Shadows, Shadows – four teens, a seductive power, and a horrifying obligation

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Shadows, Shadows – four teens, a seductive power, and a horrifying obligation

What if you could just erase your worst enemy?  What if you had to erase someone to protect those you love?  



If you could make someone disappear who would it be?  Four teens in the town of Shadow Pines will contemplate that decision when on their sixteenth birthday they are given a very special gift – a box that is triggered with a single hair and a spell.  There are rules – if one of them uses the shadow box to make someone disappear, they all must do the same or the shadows will take someone they love in exchange.  When the rules start twisting and things get out of hand, the question becomes whether any of them will be able to do what it takes to end the madness.  This was a very compelling psychological thriller, perfect for the YA reader who likes their tension with a side of horror.  The primary narrator is Harley, resident bad girl of Shadow Pines High, and her straightforward and cynical attitude towards the town and even her own future makes her real and believable — I trusted her almost immediately and found that my trust was surprisingly well placed.  Teaghan, the stuttering wallflower is the other narrator, and though she is less charasmatic than Harley as a character and as a narrator, her perspective is one many teens will find they can relate to and sympathize with.  There isn’t nonstop action, but there is a lot of tension that comes from the reader’s own assumptions about the key characters.  I spent a lot of time guessing (usually incorrectly) about who had just bought themselves a ticket to the shadows.  This book was well written and well plotted, with a satisfying ending that leaves readers with just the right amount of curiosity to pick up the next.  I wasn’t really sure what I was getting into with this book, but the sample chapters hooked me and I think they will do the same for any other reader who gives it a chance.  

I received a copy of this book from the publisher in exchange for an honest review.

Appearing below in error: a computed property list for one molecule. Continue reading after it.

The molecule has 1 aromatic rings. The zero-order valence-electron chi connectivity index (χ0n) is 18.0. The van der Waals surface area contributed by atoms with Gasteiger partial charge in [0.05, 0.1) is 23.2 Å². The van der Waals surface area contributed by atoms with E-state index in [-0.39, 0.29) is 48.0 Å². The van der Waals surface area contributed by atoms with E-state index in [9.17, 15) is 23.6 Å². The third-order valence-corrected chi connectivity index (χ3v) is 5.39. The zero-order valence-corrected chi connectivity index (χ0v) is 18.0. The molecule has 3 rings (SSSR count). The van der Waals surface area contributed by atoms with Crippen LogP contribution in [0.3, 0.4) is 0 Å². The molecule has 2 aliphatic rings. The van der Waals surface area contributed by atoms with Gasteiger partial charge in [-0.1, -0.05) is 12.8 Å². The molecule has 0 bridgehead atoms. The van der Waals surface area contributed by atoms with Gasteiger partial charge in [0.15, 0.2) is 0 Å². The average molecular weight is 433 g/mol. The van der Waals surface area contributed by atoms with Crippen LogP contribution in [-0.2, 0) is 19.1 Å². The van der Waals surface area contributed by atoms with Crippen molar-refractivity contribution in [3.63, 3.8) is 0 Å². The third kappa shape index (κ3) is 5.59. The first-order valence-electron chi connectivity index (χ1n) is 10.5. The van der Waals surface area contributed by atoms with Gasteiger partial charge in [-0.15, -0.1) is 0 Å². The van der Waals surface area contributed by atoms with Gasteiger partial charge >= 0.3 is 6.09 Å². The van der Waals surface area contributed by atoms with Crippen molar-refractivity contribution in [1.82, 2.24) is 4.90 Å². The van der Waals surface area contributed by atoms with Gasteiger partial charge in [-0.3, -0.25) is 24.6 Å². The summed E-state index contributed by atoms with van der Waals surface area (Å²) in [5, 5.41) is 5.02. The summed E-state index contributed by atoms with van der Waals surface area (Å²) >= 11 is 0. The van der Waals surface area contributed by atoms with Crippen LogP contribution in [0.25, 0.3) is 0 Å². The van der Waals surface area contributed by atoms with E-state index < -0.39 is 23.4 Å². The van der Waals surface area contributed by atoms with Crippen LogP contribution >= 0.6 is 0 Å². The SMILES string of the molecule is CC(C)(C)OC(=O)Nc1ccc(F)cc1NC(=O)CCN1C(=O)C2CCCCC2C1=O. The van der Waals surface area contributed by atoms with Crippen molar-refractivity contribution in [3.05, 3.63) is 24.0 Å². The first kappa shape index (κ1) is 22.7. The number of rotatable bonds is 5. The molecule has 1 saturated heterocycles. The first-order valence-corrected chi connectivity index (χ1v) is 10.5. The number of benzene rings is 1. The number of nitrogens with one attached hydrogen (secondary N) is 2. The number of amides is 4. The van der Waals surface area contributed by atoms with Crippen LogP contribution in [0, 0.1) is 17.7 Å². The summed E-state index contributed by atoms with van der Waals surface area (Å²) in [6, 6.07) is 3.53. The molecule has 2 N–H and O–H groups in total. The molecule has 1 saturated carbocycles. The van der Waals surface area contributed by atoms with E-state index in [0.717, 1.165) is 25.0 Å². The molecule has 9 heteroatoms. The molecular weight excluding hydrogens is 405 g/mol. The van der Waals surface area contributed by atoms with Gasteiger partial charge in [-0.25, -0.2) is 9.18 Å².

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About queenbook

When the final bell rings, I stash those messy piles of essays and analysis assignments in a desk drawer and I head home to a pile of good books. My kids and dog eat too many chicken nuggets and the house could be neater, but as long as I get my daily read, I guess we are doing all right. When I was twelve and fifteen and eighteen and twenty, I believed I needed to get out there and do those things I had just been reading about, which ended in disaster, tears, a tattoo that scares me every time I catch a glimpse of it in the mirror, and the realization that some of us are meant for action, and some of us are meant to critique the pace of action in a book. I read primarily YA fiction as I have a rather hulking classroom library and a hundred high school readers to engage daily. Nothing makes me happier than coming to school and finding an impatient teenager waiting by my door to turn in a book and get another one just like it. I adore a good zombie, a medieval princess, or girl assassin (I would like them all in one book if you are a writer looking for some inspiration). I add historical mystery to my wish list a year in advance, and you should get out of my way when the next Outlander book comes out. I have an embarrassing fondness for rock star books, but only if they don’t get too trashy and embarrass me. My favorite book of all time is The Blue Castle by L.M. Montgomery. My book boyfriends include Gilbert Blythe, Alonzo Wilder, and Jamie Fraser. They are mine and you can’t have them.

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